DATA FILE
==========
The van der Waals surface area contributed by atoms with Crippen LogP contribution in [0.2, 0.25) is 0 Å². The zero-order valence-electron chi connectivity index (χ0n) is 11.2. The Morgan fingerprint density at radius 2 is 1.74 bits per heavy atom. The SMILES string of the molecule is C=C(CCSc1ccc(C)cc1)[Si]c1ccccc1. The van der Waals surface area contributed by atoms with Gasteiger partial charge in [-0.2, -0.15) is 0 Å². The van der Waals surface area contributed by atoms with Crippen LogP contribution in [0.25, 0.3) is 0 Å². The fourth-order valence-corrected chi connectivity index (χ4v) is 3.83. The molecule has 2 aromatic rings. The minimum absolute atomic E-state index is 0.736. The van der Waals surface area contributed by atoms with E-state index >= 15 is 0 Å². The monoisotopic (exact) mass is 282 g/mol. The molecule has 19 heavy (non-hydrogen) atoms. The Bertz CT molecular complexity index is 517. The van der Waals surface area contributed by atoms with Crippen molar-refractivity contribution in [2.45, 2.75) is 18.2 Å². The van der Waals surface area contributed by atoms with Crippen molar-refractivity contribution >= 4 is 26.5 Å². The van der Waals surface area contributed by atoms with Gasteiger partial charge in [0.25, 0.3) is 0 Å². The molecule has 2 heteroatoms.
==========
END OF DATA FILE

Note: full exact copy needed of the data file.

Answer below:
The van der Waals surface area contributed by atoms with Crippen LogP contribution in [0.2, 0.25) is 0 Å². The zero-order valence-electron chi connectivity index (χ0n) is 11.2. The Morgan fingerprint density at radius 2 is 1.74 bits per heavy atom. The SMILES string of the molecule is C=C(CCSc1ccc(C)cc1)[Si]c1ccccc1. The van der Waals surface area contributed by atoms with Gasteiger partial charge in [-0.2, -0.15) is 0 Å². The van der Waals surface area contributed by atoms with Crippen LogP contribution in [0.25, 0.3) is 0 Å². The fourth-order valence-corrected chi connectivity index (χ4v) is 3.83. The molecule has 2 aromatic rings. The minimum absolute atomic E-state index is 0.736. The van der Waals surface area contributed by atoms with E-state index >= 15 is 0 Å². The monoisotopic (exact) mass is 282 g/mol. The molecule has 19 heavy (non-hydrogen) atoms. The Bertz CT molecular complexity index is 517. The van der Waals surface area contributed by atoms with Crippen molar-refractivity contribution in [2.45, 2.75) is 18.2 Å². The van der Waals surface area contributed by atoms with Crippen molar-refractivity contribution >= 4 is 26.5 Å². The van der Waals surface area contributed by atoms with Gasteiger partial charge in [0.25, 0.3) is 0 Å². The molecule has 2 heteroatoms.